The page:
However, other children in your class may have experienced something very different. They may experience the world outside of school as frightening, unsettling and traumatic. They may experience adults as unpredictable, chaotic and overwhelmed. These children can find it hard to feel good about themselves, they may have had periods of their lives where they have been ignored or met with hostility and therefore can find it hard to hold onto and believe positive things about themselves. For these children, the change to a new class and developing a relationship with a new class teacher, can be very stressful and frightening.   It is important to remember that all behaviour from children is a form of communication and provides a useful insight in to how they are feeling.

Relationships

In order to help children to feel settled and secure in their new class, spend as much time as you can getting to know them. This can be done in a relaxed and informal way as well as by providing more structured opportunities too. If the class has been mixed up and they are not used to being together, it will help to do some work on this too so they feel like a more cohesive unit. Spending extra time with a child can have a huge impact on them, and investing just five minutes a day can help with this.  This can be done at lunchtime while you are clearing up or setting out the class and can provide children with a different experience of a staff relationship. The child can be involved in helping put out equipment or tidying the pencils and it enables an informal interaction to take place and the relationship to develop. The outcome for the child is beneficial in terms of relationship experience and developing confidence and self-esteem. The sense of purpose and importance developed by offering children the opportunity to help with jobs enables them to feel better about themselves. However, a note of caution is necessary to ensure that children do not feel they are only of value or importance when they are helping other people, so this needs to be considered when identifying children who may benefit from this additional input.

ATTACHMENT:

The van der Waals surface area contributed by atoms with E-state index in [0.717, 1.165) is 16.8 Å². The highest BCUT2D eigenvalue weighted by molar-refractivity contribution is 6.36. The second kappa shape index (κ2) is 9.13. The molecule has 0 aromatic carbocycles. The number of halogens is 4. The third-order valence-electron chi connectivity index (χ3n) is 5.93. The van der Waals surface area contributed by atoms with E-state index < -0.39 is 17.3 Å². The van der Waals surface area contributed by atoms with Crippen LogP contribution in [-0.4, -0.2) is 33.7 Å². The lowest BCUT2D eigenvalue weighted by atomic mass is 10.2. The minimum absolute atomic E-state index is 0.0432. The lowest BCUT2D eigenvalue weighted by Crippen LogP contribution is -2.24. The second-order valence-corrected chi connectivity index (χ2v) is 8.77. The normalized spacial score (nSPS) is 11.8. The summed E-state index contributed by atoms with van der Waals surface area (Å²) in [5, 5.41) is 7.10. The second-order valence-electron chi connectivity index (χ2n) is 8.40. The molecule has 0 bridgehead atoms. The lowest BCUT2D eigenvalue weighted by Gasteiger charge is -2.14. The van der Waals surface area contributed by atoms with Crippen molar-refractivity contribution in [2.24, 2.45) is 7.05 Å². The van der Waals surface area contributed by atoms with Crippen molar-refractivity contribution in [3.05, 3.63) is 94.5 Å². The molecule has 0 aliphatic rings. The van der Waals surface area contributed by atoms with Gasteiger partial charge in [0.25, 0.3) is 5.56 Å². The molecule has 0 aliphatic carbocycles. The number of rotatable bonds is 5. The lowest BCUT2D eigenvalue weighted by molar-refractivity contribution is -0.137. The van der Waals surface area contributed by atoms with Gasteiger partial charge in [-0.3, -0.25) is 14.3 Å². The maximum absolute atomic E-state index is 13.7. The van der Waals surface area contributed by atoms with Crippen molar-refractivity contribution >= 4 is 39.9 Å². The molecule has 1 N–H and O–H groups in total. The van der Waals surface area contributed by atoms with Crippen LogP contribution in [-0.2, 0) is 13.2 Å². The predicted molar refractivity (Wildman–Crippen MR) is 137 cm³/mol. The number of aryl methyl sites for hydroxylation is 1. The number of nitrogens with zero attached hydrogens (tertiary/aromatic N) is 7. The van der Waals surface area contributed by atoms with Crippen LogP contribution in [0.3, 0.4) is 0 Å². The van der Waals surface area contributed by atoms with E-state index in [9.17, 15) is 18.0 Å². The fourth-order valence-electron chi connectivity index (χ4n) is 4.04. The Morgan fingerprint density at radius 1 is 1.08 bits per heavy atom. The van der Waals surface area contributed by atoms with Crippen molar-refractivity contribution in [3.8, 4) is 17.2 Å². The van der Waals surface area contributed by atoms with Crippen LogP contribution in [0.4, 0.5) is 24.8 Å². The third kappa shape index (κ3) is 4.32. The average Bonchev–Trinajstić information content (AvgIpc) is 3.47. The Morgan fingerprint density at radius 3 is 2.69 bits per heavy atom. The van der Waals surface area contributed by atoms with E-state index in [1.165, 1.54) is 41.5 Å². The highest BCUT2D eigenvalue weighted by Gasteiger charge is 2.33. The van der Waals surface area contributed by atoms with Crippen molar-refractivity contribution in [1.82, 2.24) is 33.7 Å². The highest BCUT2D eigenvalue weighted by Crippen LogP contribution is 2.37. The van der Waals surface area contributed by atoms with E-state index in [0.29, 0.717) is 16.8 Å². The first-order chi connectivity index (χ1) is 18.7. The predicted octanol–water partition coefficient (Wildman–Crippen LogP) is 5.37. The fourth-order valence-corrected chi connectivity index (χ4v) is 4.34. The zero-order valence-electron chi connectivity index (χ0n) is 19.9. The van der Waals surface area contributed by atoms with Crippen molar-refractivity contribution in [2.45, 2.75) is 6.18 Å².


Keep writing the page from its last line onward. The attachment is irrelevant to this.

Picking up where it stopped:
Possible reasons for their behaviour